- - Thursday, April 2, 2015

A diplomatic dispute has erupted over China’s and Turkey’s competing claims for 17 ethnic Uighurs who were detained in Thailand on charges of illegal border-crossing. Each is demanding the Uighurs’ return.

The Uighurs entered Thailand via Cambodia to escape their homeland in China’s Central Asian region of Xinjiang, where ethnic tensions between the Uighurs and the Chinese government have escalated in recent years.

The Uighurs are Turkic Muslims who live mostly inside Xinjiang, which was conquered by China’s Qing dynasty (1644-1911).

Because of ethnic, cultural and linguistic affinities, Turkey has been actively involved in improving the Uighurs’ lot in communist China. Ankara has been vocal in criticizing China for its mistreatment of the ethnic minority group.

The 17 Uighurs hail from one family in Xinjiang. They escaped from Cambodia and entered Thailand, where they were detained by police for illegal border-crossing. Thirteen of them are children, including two who were born in a Thai detention center.

Turkey issued passports to the 17 Uighur detainees and gave them permission to migrate to the country.

China vehemently objected to Turkey’s move and insisted that the Uighurs are Chinese nationals who should be sent back to China.

A Thai court convened a hearing March 24 to decide to which country the Uighurs should be sent. Chinese and Turkish diplomats attended the hearing.

On March 27, the court said a final decision could not be made and that Thailand would continue holding the group.

International human rights organizations have urged the Thai government not to return the Uighurs to China, where they may face persecution.

In early March, Heiner Bielefeldt, the U.N. special rapporteur on freedom of religion or belief, issued a scathing condemnation of China’s rights abuses against the Uighurs. China responded with a boilerplate rebuttal, calling Mr. Bielefeldt’s charges “groundless.”


A Chinese fishing vessel was demolished by a giant bulldozer March 20 to demonstrate the Taiwanese government’s seriousness in enforcing laws against China’s rampant illegal fishing operations.

The action caught Beijing by surprise because Taiwanese President Ma Ying-jeou is often praised by the communist government for his China-friendly policies.

The Chinese fishing vessel was caught Dec. 28 off the coast of Jinmen, popularly known in the West as Quemoy, a heavily fortified island 6 miles from the Chinese coast. Three Chinese fishermen were charged and tried by a local court and were given sentences of two to six months.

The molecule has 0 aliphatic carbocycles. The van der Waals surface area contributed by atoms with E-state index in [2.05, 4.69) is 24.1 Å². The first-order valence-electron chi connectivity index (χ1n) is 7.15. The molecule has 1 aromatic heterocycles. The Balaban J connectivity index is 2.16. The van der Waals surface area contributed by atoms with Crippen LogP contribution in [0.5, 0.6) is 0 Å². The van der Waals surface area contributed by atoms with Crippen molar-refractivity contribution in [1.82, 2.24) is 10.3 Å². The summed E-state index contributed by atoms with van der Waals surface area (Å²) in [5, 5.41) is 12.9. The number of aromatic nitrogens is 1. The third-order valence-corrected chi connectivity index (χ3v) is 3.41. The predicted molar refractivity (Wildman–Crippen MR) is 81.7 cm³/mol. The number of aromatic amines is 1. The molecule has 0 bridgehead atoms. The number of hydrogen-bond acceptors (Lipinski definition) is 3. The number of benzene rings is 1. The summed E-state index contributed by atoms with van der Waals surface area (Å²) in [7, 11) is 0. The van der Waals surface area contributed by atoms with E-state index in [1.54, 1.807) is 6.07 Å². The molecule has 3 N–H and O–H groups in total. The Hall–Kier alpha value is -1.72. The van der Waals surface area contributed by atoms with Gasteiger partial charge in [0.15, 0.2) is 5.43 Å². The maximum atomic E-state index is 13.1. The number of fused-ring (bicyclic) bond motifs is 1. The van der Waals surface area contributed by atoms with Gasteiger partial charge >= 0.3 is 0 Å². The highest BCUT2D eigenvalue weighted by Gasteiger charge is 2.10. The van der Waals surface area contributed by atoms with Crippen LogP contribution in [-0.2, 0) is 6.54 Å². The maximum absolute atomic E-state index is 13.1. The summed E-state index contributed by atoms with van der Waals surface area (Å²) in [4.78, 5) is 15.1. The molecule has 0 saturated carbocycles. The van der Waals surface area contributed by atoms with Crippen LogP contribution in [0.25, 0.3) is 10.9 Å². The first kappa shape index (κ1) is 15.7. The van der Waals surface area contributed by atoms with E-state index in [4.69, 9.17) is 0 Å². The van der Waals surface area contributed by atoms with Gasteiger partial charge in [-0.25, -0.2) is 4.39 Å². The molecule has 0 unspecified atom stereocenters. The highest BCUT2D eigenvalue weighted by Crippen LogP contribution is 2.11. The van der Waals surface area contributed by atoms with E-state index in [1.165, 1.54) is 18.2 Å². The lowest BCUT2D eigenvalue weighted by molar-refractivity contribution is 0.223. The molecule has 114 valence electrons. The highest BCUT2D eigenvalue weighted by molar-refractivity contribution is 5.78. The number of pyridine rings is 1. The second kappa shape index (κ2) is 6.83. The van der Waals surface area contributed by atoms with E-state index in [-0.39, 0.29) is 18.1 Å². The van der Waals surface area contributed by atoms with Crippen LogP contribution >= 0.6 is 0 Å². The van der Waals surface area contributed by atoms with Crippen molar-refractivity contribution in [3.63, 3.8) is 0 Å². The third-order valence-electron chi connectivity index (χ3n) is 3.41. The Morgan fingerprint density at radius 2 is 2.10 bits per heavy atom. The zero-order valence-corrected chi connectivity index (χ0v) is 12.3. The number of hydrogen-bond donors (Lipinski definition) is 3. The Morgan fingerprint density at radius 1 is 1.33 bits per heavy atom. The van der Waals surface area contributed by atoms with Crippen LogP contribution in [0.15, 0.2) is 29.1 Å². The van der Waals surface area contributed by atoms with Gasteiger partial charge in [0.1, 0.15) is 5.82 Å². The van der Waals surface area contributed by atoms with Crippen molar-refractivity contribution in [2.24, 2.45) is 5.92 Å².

Unlike Japan, Taiwan does not have a fishery agreement with China.


The Nanjing Military Region has announced a ban on alcohol consumption at several specific occasions.

Alcohol and warfare do mingle in the People’s Liberation Army, and alcohol consumption has been listed as a major disciplinary problem by Supreme Leader Xi Jinping in his anti-graft campaign. One of his first orders was a sweeping December 2012 ban on troops’ use of alcohol.

A key part of China’s military-industrial complex in China is the alcohol industry. At the time of Mr. Xi’s first ban on alcohol in the PLA, the world’s largest army owned a substantial stock of the world’s most famous and largest Chinese hot liquor brand, Maotai. More than 20 percent of Maotai consumption was attributed to the PLA.

Mr. Xi’s 2012 ban was announced Dec. 23. The next day, Maotai’s stock plummeted by 5.55 percent, leading a nosedive for most liquor brands in China’s stock market.

But old habits die hard. Apparently, Mr. Xi’s ban has not been effectively carried out in the PLA, as alcohol consumption continues to soar.

The ban by the Nanjing Military Region states specifically the types of occasions where alcohol cannot be consumed, such as banquets held for classmates or comrades-in-arms from the same hometowns or provinces. No alcohol will be allowed for any work-related activities and meetings involving officers and soldiers with different ranks, and no military personnel on duty are allowed to visit bars or wine parlors while in uniform.

It remains to be seen whether this round of alcohol ban will be effective. One of the largest of the seven PLA regions, Nanjing has defense and combat responsibilities for East China and the East China Sea, including the Taiwan Strait and the Senkaku/Diaoyudao islands.

Miles Yu’s column appears Fridays. He can be reached at mmilesyu@gmail.com and @Yu_miles.

• Miles Yu can be reached at yu123@washingtontimes.com.

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